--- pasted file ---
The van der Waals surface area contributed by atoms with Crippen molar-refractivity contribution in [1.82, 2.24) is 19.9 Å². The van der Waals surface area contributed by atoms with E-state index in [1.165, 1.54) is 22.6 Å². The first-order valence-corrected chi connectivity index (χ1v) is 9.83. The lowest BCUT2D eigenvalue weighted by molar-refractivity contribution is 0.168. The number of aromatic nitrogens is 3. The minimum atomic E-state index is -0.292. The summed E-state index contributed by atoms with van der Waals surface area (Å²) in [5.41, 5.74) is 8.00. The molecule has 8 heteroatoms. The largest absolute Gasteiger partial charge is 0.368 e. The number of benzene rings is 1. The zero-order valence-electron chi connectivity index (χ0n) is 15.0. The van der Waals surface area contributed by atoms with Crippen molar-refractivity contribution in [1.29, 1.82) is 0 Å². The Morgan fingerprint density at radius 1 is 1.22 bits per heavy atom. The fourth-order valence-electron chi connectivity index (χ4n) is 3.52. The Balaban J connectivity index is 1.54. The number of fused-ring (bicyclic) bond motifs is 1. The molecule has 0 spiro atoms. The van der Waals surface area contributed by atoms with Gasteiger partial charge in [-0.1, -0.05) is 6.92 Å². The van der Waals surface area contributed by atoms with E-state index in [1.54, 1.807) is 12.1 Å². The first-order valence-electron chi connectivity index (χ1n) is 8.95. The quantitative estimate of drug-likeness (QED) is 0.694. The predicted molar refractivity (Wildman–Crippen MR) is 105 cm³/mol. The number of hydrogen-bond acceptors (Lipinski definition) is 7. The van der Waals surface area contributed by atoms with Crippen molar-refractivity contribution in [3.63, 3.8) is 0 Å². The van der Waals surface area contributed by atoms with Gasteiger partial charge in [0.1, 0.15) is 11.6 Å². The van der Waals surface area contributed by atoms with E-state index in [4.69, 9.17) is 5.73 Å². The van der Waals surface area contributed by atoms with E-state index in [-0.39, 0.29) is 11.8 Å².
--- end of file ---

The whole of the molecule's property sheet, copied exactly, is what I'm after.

The van der Waals surface area contributed by atoms with Crippen molar-refractivity contribution in [1.82, 2.24) is 19.9 Å². The van der Waals surface area contributed by atoms with E-state index in [1.165, 1.54) is 22.6 Å². The first-order valence-corrected chi connectivity index (χ1v) is 9.83. The lowest BCUT2D eigenvalue weighted by molar-refractivity contribution is 0.168. The number of aromatic nitrogens is 3. The minimum atomic E-state index is -0.292. The summed E-state index contributed by atoms with van der Waals surface area (Å²) in [5.41, 5.74) is 8.00. The molecule has 8 heteroatoms. The largest absolute Gasteiger partial charge is 0.368 e. The number of benzene rings is 1. The zero-order valence-electron chi connectivity index (χ0n) is 15.0. The van der Waals surface area contributed by atoms with Crippen molar-refractivity contribution in [1.29, 1.82) is 0 Å². The Morgan fingerprint density at radius 1 is 1.22 bits per heavy atom. The fourth-order valence-electron chi connectivity index (χ4n) is 3.52. The Balaban J connectivity index is 1.54. The number of fused-ring (bicyclic) bond motifs is 1. The molecule has 0 spiro atoms. The van der Waals surface area contributed by atoms with Gasteiger partial charge in [-0.1, -0.05) is 6.92 Å². The van der Waals surface area contributed by atoms with E-state index in [1.54, 1.807) is 12.1 Å². The first-order valence-electron chi connectivity index (χ1n) is 8.95. The quantitative estimate of drug-likeness (QED) is 0.694. The predicted molar refractivity (Wildman–Crippen MR) is 105 cm³/mol. The number of hydrogen-bond acceptors (Lipinski definition) is 7. The van der Waals surface area contributed by atoms with Crippen molar-refractivity contribution in [3.63, 3.8) is 0 Å². The van der Waals surface area contributed by atoms with Gasteiger partial charge in [0.1, 0.15) is 11.6 Å². The van der Waals surface area contributed by atoms with E-state index in [4.69, 9.17) is 5.73 Å². The van der Waals surface area contributed by atoms with E-state index in [-0.39, 0.29) is 11.8 Å².